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I’m worried that maybe I’m a narcissist

Community Member

I don’t want to self diagnose myself or anything, but for a while now I’ve seemed to do anything just to get attention. I’ve pictured myself getting sick or injured and people would be worried and pay attention to me. I know it just makes me sound self obsessed, which I don’t want to be, but I can’t help thinking that maybe I am. I’ll admit I can be quite the compliment shark, seeking praise whenever I can get it. I have picked up on this recently and have tried to pay more attention to it to make sure I’m not acting all ‘high and mighty’.

As for why I act the way I do, always wanting to be noticed, I’m not sure.

when I was six years old my sister was born and being the only child for some time may have left it’s mark on me, but I was always very independent. I would get jealous like any sibling would, but I don’t know how that could explain this.

I tend to shy away from the spotlight yet at the same time I am desperate to be noticed. I am not particularly humble and have never taken critical feedback well. Maybe I’m too prideful? I don’t know. But I honestly feel like such a self obsessed narcissist and I hate it. Whenever my friends get praise or are talking, I seem to get annoyed, like everything is a competition. I tell myself “It’s not about you!” Which I know, yet I still have the urge to jump in. I hate it.

12 Replies 12

Community Champion
Community Champion

Dear StrayDetective~

I've read your other posts and would be pretty certain you are no narcissist, in fact if you were I doubt you would be posting here.

Your description of your feelings would seem to be a desire for favorable attention from others, even to the extent of dreaming of putting yourself at a disadvantage due to illness to get this.

If you are noticing this as being very frequent, then can I suggest you talk it over with the doctor or psych who is treating your OCD. It may well all be part of the same thing.

Just about everyone seeks approval at times, it's natural, and being able to withstand criticism does take practice, it can really hurt. You may need more kind thoughts and support from other people than some, I doubt it is a reflection on you, more likely your condition.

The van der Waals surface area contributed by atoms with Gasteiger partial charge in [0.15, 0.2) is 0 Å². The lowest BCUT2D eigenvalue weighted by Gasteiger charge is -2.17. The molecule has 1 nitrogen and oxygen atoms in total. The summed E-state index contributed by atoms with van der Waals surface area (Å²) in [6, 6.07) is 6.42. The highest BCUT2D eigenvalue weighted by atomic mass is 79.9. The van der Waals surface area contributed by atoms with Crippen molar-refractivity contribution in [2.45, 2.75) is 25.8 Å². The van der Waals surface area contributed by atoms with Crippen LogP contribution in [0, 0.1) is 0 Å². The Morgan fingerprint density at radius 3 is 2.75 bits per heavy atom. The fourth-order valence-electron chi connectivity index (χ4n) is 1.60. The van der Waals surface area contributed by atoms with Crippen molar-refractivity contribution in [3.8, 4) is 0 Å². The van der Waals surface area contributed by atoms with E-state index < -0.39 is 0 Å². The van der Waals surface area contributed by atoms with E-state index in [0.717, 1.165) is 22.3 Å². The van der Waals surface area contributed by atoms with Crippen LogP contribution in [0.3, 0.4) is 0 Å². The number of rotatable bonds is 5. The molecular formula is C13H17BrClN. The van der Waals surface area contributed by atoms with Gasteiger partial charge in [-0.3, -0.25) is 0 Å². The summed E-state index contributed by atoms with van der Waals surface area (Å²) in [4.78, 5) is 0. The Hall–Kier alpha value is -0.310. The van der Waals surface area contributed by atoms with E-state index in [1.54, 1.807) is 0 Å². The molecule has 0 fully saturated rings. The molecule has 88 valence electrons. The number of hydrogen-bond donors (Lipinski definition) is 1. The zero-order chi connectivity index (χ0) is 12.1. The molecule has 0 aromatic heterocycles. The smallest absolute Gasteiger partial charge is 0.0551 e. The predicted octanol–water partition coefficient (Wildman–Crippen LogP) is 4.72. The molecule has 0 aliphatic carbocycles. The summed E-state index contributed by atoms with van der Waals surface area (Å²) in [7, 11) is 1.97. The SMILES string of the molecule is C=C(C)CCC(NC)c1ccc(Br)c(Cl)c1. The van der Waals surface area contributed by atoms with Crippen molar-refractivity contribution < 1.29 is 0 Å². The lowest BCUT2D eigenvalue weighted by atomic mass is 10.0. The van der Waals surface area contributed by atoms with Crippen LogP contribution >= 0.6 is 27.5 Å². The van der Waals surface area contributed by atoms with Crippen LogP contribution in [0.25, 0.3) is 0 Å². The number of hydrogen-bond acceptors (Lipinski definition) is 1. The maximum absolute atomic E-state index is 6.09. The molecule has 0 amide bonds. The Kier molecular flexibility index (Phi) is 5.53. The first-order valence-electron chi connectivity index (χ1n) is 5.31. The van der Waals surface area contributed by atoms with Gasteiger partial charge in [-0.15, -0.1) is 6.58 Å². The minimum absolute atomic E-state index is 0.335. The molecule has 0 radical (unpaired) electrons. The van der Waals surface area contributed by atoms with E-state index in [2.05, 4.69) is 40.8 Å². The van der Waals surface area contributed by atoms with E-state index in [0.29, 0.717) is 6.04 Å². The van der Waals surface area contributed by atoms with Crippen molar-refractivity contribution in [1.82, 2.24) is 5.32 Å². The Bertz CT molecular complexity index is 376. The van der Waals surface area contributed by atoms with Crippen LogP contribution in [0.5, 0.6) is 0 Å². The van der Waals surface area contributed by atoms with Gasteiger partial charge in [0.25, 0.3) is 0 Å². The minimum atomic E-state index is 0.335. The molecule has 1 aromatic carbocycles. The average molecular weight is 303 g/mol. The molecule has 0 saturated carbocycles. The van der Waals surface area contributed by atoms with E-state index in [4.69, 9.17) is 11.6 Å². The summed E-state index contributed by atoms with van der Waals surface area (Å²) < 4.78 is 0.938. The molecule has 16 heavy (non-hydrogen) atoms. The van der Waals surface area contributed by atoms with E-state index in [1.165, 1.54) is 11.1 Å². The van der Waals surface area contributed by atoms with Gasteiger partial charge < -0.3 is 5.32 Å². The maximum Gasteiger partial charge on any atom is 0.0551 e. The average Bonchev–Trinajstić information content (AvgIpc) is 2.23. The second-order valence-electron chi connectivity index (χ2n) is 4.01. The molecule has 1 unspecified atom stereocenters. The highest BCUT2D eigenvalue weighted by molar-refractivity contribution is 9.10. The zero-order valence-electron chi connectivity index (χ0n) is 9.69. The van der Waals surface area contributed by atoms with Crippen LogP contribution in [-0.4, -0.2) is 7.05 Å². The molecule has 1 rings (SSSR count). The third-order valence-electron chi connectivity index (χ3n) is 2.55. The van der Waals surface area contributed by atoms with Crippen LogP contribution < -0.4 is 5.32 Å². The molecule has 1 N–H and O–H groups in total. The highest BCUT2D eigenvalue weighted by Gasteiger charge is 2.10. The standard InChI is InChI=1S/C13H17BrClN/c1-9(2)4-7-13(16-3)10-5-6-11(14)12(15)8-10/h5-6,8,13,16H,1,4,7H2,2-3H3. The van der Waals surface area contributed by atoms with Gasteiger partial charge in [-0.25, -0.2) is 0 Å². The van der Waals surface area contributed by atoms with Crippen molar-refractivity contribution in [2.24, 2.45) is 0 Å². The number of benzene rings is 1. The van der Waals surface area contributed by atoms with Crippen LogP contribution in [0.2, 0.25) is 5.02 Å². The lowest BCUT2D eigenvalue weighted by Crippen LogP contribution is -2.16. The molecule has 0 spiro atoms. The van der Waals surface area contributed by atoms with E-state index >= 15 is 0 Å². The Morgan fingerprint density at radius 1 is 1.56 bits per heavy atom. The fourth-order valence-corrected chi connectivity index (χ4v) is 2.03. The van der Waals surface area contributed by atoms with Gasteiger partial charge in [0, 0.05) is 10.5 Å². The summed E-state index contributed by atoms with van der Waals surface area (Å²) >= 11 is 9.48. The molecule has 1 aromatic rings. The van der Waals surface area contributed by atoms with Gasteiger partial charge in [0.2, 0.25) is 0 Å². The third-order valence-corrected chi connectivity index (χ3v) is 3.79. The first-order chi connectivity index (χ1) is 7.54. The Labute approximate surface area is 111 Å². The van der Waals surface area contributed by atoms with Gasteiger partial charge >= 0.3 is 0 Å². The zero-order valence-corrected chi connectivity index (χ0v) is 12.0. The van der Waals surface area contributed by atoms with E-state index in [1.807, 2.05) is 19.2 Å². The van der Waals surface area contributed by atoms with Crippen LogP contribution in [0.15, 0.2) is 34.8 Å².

Do you think this is a reasonable way to view things?


Dear Croix

Thank you for your understanding and insightful approach to this,

I hadn’t really thought of it like that before and this was something I definitely needed to hear.
I will be sure to mention it to my psychologist the next time I have an appointment.

All my best and kind regards,

StrayDetective 🙂

Dear StrayDetective~

You sound a bit more hopeful -I'm glad

Please do let us know you you get on


Hello StrayDetective, thanks Croix for your wise words.

This can certainly be an obsession when you are suffering from OCD, but it can also happen when someone is recovering from any mental illness, so they can try and establish the confidence they had lost during this period.

You certainly aren't what your thread is titled as, as it's far from the truth.

Someone trying to cope with this particular illness is affected in a different way than how other people try to cope because intrusive thoughts develop which may also happen to others, but soon go away, whereas they seem to multiple and may cause other problems.

We want to be noticed and recognised for what we do and accepted by others, but when you are doing everything right but are criticised, then you can't understand why and this really affects not only your behaviour but also your thinking.

This does eventually change as you age, because criticism just bounces off you and then you're able to move forward without being affected, but this doesn't happen naturally, you need to have experienced it many times before, in other words, you don't play golf better as you age, you need to experience all the pitfalls of playing from a young age.

Talk to your psychologist about this.

Best wishes.


Valued Contributor
Valued Contributor

Hi StrayDetective

One of the most outstanding things you write which dictates you're not a narcissist relates to you being conscious of trying not to act all high and mighty. Narcissists typically believe they are all high and mighty.

Being a mum to a 19yo gal and 16yo guy, my daughter and I have spoken over the last few years about how she felt, deep down, when her brother was born and the attention he received in the years following. I learned a lot from listening to my daughter and my heart broke for her, based on how she felt throughout those years. I wasn't fully conscious of how she felt when she was younger but looking back her behaviour made sense. She admits to having been an attention seeker when she was younger (inside and outside of the home), based on the fact she craved attention so as to help her to determine she was of value, she was important. Of course she was of value and of importance and still is but she never felt as valuable as she would have liked. While appearing confident, her self esteem wasn't all that crash hot.